January 2020


Digital: Technologies are advancing industry beyond alarm management

Let’s face it, alarm management is a fully mature body of knowledge. Since the mid-1990s, industry has improved thousands of alarm systems, transforming them from overloaded nuisances to valuable operator tools for abnormal situation detection and response.

Hollifield, B., PAS Global

Let’s face it, alarm management is a fully mature body of knowledge. Since the mid-1990s, industry has improved thousands of alarm systems, transforming them from overloaded nuisances to valuable operator tools for abnormal situation detection and response. Tens of millions of alarms have been rationalized. Both the “what to do” and the “how to do it” techniques are well documented in standards, books and papers.

While thousands of alarm systems remain unaddressed, only the will to do so is needed. No “new knowledge” is required, no re-inventing of the wheel is needed, and no magic breakthrough will fix a sub-optimal alarm system with zero effort. Techniques and software are still improving, such as in automating the reduction of nuisance alarms. However, these are enhancements, not fundamental changes in the necessary work process.

Where is alarm management going? Many companies achieve significant improvements in production, efficiency and profitability by leveraging the infrastructure and methods in place for alarm management.

Alarm management infrastructure

The infrastructure of alarm management provides the following capabilities:

  • Connectivity. Alarm system performance monitoring requires a safe, secure, high-speed connection to the control system. Alarm records, operator changes, control system changes and other process events are captured and stored. When open platform communication (OPC) is used as the connection method, other information—such as process values, equipment states and point configuration settings—is easily obtained. A single server can handle multiple control systems of different types.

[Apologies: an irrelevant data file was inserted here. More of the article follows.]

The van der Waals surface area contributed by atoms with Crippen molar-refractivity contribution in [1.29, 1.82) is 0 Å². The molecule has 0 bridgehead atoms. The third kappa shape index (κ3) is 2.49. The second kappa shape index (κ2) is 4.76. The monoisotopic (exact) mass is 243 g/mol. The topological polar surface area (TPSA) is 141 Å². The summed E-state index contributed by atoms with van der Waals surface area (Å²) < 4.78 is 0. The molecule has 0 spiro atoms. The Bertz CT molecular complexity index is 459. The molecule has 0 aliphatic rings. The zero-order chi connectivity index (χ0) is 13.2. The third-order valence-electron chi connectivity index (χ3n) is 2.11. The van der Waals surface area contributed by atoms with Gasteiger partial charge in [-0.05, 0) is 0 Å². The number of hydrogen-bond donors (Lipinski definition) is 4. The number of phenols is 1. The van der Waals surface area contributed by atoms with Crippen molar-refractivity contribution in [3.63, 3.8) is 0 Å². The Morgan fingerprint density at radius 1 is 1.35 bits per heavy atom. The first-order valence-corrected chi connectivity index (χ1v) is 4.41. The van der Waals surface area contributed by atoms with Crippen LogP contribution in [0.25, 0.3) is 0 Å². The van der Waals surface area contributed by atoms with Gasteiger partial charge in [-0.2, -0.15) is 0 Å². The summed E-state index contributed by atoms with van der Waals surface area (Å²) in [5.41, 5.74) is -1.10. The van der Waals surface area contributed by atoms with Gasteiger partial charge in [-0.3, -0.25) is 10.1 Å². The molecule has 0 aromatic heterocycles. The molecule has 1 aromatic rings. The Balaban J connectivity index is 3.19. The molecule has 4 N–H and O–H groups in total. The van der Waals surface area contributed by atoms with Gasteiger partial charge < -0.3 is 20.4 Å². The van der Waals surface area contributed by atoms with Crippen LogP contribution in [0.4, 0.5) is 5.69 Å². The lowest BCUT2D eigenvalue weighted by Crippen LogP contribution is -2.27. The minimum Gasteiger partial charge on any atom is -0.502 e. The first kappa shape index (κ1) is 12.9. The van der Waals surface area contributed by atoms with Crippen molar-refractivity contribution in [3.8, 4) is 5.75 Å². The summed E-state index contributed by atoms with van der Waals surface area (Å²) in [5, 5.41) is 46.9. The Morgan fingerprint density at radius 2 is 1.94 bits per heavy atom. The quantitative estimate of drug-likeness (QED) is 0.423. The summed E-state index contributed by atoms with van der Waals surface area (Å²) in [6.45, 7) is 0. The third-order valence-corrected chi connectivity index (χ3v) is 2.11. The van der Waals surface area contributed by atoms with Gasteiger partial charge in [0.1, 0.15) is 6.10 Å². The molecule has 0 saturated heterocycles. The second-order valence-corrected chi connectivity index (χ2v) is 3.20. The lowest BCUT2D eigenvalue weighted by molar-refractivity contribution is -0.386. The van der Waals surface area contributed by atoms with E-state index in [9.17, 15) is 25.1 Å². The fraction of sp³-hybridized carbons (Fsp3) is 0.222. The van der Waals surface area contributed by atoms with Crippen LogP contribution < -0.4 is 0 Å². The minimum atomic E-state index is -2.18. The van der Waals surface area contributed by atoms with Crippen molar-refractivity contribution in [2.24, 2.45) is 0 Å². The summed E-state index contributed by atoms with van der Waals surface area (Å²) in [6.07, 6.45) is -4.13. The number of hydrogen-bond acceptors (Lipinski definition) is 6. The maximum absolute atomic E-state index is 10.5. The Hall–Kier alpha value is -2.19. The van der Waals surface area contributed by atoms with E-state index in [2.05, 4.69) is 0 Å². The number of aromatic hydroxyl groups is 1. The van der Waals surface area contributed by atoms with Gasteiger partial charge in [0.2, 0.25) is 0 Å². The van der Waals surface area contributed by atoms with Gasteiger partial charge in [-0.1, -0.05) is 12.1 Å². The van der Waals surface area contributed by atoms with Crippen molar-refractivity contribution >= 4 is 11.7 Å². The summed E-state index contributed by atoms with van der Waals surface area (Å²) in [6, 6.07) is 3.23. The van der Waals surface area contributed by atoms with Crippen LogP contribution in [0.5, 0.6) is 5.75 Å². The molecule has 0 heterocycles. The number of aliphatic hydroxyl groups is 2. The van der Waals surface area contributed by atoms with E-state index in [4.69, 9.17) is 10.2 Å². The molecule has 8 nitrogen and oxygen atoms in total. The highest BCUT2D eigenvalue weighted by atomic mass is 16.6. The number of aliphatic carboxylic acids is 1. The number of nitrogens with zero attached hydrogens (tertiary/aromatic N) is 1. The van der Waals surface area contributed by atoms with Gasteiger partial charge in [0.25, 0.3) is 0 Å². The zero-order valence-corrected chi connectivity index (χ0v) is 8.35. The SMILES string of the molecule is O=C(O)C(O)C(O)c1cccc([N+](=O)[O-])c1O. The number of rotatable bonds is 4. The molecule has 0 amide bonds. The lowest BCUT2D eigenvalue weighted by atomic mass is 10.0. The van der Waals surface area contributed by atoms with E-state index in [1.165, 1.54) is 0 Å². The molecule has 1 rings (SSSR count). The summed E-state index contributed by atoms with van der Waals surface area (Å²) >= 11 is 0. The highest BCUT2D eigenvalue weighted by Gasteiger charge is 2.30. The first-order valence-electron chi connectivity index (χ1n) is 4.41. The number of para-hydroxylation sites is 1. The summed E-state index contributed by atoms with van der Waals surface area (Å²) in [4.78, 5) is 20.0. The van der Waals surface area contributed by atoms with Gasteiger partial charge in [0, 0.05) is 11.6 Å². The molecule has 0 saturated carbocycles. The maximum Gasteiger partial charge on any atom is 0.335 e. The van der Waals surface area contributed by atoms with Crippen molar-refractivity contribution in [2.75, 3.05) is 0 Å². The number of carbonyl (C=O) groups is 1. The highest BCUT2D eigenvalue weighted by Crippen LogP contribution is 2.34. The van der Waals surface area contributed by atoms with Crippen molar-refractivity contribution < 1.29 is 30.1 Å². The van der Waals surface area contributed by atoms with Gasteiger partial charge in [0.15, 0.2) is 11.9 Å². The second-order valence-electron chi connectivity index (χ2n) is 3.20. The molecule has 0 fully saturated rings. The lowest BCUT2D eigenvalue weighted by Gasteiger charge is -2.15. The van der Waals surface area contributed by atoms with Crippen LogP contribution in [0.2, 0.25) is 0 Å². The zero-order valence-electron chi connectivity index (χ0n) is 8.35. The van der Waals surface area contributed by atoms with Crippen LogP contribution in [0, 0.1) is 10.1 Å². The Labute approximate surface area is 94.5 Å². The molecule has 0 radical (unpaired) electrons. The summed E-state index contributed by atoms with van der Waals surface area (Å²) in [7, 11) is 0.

• Computing. Most alarm management applications make it simple to create automated alarm performance reports. Just a few years ago, practices such as state-based alarming, alarm shelving and alarm flood suppression were called “advanced.” At present, they are commonplace, created with software that is part of the alarm management system. Operators can add these capabilities to existing control systems, and they can be centrally managed. This is usually far easier than trying to code them into the underlying control system configuration. The alarm server becomes a real-time decision-making addition to the control system.

The master alarm database (MADB)

A required element of the standards, the MADB is a controlled, evergreen list of all alarms, with significant details such as multiple alarm causes, consequences, corrective actions (both console operator and outside operator actions), reasons for setpoint and allowable response time. Operators can easily access alarm data, and the MADB enables automated checking for unauthorized changes to the alarm system.

The combination of process connectivity, computation and the MADB is a powerful one. Automation engineers in forward-looking corporations use these capabilities to do much more than alarm management. The first expanded use of an alarm management application is to automatically monitor, detect and report process excursions that violate pre-defined boundaries (i.e., boundary management).

Going beyond alarm management to boundary management

Typically, important safety, production and quality boundaries of a process reside in a hodgepodge of different procedures, databases and documents, on different servers and managed by different departments at a plant. The data in many of these systems is often contradictory, out of date or even lost. For example, control system interlock settings may not match the correct design documents; or, if the setpoint of an alarm is incorrectly set, it fails to warn the operator before the safety system trips the process.